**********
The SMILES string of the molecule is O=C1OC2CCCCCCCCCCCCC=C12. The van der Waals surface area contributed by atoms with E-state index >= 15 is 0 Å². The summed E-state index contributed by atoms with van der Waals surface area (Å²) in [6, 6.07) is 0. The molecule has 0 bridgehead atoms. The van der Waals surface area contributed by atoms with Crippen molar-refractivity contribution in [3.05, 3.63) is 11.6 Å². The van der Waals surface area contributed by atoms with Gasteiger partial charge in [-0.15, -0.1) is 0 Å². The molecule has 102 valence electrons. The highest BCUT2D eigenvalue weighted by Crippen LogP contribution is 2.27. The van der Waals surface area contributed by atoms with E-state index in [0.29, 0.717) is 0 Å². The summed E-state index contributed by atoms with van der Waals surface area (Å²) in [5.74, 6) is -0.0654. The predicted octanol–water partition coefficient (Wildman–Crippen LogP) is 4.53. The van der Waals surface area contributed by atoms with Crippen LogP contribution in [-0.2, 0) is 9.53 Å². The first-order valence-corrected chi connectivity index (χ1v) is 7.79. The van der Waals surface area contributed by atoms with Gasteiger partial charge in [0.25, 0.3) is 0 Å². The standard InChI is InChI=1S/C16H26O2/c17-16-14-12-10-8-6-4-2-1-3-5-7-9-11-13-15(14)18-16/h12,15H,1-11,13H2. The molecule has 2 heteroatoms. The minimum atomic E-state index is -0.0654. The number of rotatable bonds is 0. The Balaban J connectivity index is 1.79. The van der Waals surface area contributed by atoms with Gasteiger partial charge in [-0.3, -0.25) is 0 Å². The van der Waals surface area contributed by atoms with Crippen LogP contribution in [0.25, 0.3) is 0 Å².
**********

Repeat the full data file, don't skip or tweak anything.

The SMILES string of the molecule is O=C1OC2CCCCCCCCCCCCC=C12. The van der Waals surface area contributed by atoms with E-state index >= 15 is 0 Å². The summed E-state index contributed by atoms with van der Waals surface area (Å²) in [6, 6.07) is 0. The molecule has 0 bridgehead atoms. The van der Waals surface area contributed by atoms with Crippen molar-refractivity contribution in [3.05, 3.63) is 11.6 Å². The van der Waals surface area contributed by atoms with Gasteiger partial charge in [-0.15, -0.1) is 0 Å². The molecule has 102 valence electrons. The highest BCUT2D eigenvalue weighted by Crippen LogP contribution is 2.27. The van der Waals surface area contributed by atoms with E-state index in [0.29, 0.717) is 0 Å². The summed E-state index contributed by atoms with van der Waals surface area (Å²) in [5.74, 6) is -0.0654. The predicted octanol–water partition coefficient (Wildman–Crippen LogP) is 4.53. The van der Waals surface area contributed by atoms with Crippen LogP contribution in [-0.2, 0) is 9.53 Å². The first-order valence-corrected chi connectivity index (χ1v) is 7.79. The van der Waals surface area contributed by atoms with Gasteiger partial charge in [0.25, 0.3) is 0 Å². The standard InChI is InChI=1S/C16H26O2/c17-16-14-12-10-8-6-4-2-1-3-5-7-9-11-13-15(14)18-16/h12,15H,1-11,13H2. The molecule has 2 heteroatoms. The minimum atomic E-state index is -0.0654. The number of rotatable bonds is 0. The Balaban J connectivity index is 1.79. The van der Waals surface area contributed by atoms with Gasteiger partial charge in [-0.3, -0.25) is 0 Å². The van der Waals surface area contributed by atoms with Crippen LogP contribution in [0.25, 0.3) is 0 Å².